Grech and Gatt[7] found that the most common noncardiac anomalies associated with congenital heart disease in their Maltese cohort were musculoskeletal anomalies but none of these were reported to have FATCO syndrome. The association of FATCO with heart defects is rare,[8],[9] and this has remained yet unreported in an African child to the best of the author's knowledge.


  Case Report Top


A 3-year-old girl was referred to our pediatric cardiology clinic following auscultation of a systolic murmur by a general practitioner. She had normal volume peripheral pulses, normal pulse rate and blood pressure. Apex beat was at the 4th left intercostal space, midclavicular line. The 1st and 2nd heart sounds were normal and she had a Grade 3 pansystolic murmur maximal at the lower left sternal edge. Furthermore, pertinent musculoskeletal system examination revealed a short limb (dipping) gait, left genu valgum, calcaneo-valgum, and general hypoplasia of the affected limb with compensatory flexion of the right knee and hip [Figure 1]. She had limb length discrepancy of 10 cm, anterior bowing of the left leg and presence of only four digits on the same foot [Figure 2]. She had chest radiograph which was normal. Transthoracic echocardiography revealed a 7 mm inlet ventricular septal defect (VSD) with perimembranous extension with left-to-right shunt [Figure 3] and [Figure 4], Vmax= 4.16 m/s, and shunt gradient of 69.32 mmHg. She had normal left ventricular ejection fraction of 67% (Teicholtz), tricuspid annular plane systolic excursion of 19 mm, and a normal left ventricular diastolic function. Radiograph of the lower limb revealed complete absence of the left fibula, angulation at the mid diaphysis of tibia, and absence of a metacarpal and a digit (a ray) on the left foot [Figure 5] and [Figure 6]. With a combination of the absence of left fibula, shortened and abnormally angulated left tibia, and only four left foot digits, a diagnosis of FATCO (fibular aplasia-tibial campomelia-oligodactyly) syndrome associated with a VSD was made. She is being worked up for a closure of the cardiac defect and correction of lower limb defects by both the cardiac and orthopedic teams.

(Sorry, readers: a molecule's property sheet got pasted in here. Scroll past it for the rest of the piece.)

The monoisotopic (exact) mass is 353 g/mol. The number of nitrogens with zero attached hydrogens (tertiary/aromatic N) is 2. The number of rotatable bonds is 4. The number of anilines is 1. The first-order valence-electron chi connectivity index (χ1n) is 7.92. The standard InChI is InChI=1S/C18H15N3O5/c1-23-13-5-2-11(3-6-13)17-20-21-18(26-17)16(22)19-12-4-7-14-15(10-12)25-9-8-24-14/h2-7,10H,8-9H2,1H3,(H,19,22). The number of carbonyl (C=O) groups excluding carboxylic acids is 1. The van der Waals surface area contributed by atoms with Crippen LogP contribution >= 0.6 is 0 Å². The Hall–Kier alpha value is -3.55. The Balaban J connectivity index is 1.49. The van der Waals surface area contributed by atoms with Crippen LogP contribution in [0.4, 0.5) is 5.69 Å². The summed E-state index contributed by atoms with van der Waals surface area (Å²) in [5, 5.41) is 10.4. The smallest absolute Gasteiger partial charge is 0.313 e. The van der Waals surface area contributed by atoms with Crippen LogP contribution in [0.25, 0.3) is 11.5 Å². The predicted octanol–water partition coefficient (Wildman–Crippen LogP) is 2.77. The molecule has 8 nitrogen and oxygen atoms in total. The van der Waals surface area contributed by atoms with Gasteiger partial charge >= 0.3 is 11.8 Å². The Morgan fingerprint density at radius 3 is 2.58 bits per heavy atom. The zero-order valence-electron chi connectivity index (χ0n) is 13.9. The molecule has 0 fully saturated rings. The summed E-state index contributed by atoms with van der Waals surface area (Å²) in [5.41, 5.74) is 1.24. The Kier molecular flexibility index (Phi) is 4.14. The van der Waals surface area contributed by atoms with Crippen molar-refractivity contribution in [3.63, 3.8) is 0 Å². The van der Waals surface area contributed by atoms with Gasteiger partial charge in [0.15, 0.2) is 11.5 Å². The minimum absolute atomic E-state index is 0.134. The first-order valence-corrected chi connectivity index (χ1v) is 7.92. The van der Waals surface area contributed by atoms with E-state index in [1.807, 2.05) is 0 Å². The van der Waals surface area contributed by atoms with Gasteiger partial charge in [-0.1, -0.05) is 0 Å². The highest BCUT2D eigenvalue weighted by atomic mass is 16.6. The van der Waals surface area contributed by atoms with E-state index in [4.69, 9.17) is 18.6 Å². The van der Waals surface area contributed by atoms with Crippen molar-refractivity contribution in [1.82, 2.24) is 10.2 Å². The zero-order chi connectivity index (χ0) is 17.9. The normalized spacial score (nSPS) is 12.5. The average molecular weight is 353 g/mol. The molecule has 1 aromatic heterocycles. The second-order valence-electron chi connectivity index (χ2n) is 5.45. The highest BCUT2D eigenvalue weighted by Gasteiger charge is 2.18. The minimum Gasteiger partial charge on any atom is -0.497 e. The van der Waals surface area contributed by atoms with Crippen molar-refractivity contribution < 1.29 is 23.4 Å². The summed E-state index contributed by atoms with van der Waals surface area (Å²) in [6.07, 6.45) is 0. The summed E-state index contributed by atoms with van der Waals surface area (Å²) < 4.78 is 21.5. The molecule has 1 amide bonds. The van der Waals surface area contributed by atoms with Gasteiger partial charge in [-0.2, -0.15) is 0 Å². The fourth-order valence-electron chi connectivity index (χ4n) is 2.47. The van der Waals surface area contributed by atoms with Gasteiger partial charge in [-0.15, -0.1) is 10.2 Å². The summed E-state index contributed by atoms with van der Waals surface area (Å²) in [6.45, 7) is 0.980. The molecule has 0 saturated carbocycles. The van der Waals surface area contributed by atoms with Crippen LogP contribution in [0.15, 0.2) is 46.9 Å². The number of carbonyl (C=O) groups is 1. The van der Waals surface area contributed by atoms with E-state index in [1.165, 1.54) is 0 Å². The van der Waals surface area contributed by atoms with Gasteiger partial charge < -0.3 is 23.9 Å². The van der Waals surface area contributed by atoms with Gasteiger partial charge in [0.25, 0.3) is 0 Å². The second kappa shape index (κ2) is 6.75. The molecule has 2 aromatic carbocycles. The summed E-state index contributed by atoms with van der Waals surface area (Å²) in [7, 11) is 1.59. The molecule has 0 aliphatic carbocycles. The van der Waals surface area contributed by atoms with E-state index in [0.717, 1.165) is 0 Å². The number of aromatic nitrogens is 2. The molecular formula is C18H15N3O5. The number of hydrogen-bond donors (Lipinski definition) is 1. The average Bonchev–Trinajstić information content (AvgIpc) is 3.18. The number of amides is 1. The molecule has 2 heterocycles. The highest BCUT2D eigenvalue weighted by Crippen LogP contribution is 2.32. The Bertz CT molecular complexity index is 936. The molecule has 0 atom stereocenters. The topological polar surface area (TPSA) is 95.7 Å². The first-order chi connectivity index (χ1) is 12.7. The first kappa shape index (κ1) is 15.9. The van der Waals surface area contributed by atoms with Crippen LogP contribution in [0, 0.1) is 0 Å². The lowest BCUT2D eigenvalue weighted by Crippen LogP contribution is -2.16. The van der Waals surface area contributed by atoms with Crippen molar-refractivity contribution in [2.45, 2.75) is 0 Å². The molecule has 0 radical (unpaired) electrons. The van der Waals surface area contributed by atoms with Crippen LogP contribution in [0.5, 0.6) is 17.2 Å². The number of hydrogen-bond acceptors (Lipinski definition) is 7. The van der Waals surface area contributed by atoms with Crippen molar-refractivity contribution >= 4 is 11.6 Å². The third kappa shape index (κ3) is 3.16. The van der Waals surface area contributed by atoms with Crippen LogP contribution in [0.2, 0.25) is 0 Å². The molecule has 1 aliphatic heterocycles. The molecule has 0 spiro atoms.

Figure 1: Erect posture.

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Figure 2: Supine posture.

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Figure 3: Apical four-chamber view of ventricular septal defect.

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Figure 4: Parasternal long-axis view of ventricular septal defect.

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Figure 5: Radiograph of the left leg.